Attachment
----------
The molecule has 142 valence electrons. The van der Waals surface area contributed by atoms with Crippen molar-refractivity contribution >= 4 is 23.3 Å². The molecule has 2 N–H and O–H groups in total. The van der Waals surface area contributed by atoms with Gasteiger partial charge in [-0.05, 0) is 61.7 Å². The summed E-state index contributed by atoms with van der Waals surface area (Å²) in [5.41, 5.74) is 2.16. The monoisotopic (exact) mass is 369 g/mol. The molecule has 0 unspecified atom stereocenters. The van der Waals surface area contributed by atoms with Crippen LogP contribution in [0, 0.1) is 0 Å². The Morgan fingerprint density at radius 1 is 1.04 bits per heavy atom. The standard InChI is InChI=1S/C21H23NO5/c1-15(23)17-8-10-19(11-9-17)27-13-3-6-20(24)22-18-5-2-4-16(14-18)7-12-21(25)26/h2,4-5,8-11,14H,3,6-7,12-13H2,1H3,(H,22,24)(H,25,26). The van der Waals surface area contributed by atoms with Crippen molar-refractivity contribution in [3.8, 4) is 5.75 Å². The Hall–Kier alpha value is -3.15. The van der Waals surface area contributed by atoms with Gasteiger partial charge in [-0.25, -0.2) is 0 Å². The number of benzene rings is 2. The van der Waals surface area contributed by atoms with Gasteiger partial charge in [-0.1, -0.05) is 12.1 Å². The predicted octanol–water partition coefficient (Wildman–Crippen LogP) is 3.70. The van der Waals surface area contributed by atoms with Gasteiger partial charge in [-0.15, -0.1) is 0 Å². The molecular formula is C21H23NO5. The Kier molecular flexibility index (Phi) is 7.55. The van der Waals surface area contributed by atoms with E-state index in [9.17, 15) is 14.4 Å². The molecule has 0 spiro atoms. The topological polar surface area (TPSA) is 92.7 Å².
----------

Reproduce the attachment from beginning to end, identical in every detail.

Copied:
The molecule has 142 valence electrons. The van der Waals surface area contributed by atoms with Crippen molar-refractivity contribution >= 4 is 23.3 Å². The molecule has 2 N–H and O–H groups in total. The van der Waals surface area contributed by atoms with Gasteiger partial charge in [-0.05, 0) is 61.7 Å². The summed E-state index contributed by atoms with van der Waals surface area (Å²) in [5.41, 5.74) is 2.16. The monoisotopic (exact) mass is 369 g/mol. The molecule has 0 unspecified atom stereocenters. The van der Waals surface area contributed by atoms with Crippen LogP contribution in [0, 0.1) is 0 Å². The Morgan fingerprint density at radius 1 is 1.04 bits per heavy atom. The standard InChI is InChI=1S/C21H23NO5/c1-15(23)17-8-10-19(11-9-17)27-13-3-6-20(24)22-18-5-2-4-16(14-18)7-12-21(25)26/h2,4-5,8-11,14H,3,6-7,12-13H2,1H3,(H,22,24)(H,25,26). The van der Waals surface area contributed by atoms with Crippen molar-refractivity contribution in [3.8, 4) is 5.75 Å². The Hall–Kier alpha value is -3.15. The van der Waals surface area contributed by atoms with Gasteiger partial charge in [-0.25, -0.2) is 0 Å². The number of benzene rings is 2. The van der Waals surface area contributed by atoms with Gasteiger partial charge in [-0.1, -0.05) is 12.1 Å². The predicted octanol–water partition coefficient (Wildman–Crippen LogP) is 3.70. The van der Waals surface area contributed by atoms with Gasteiger partial charge in [-0.15, -0.1) is 0 Å². The molecular formula is C21H23NO5. The Kier molecular flexibility index (Phi) is 7.55. The van der Waals surface area contributed by atoms with E-state index in [9.17, 15) is 14.4 Å². The molecule has 0 spiro atoms. The topological polar surface area (TPSA) is 92.7 Å².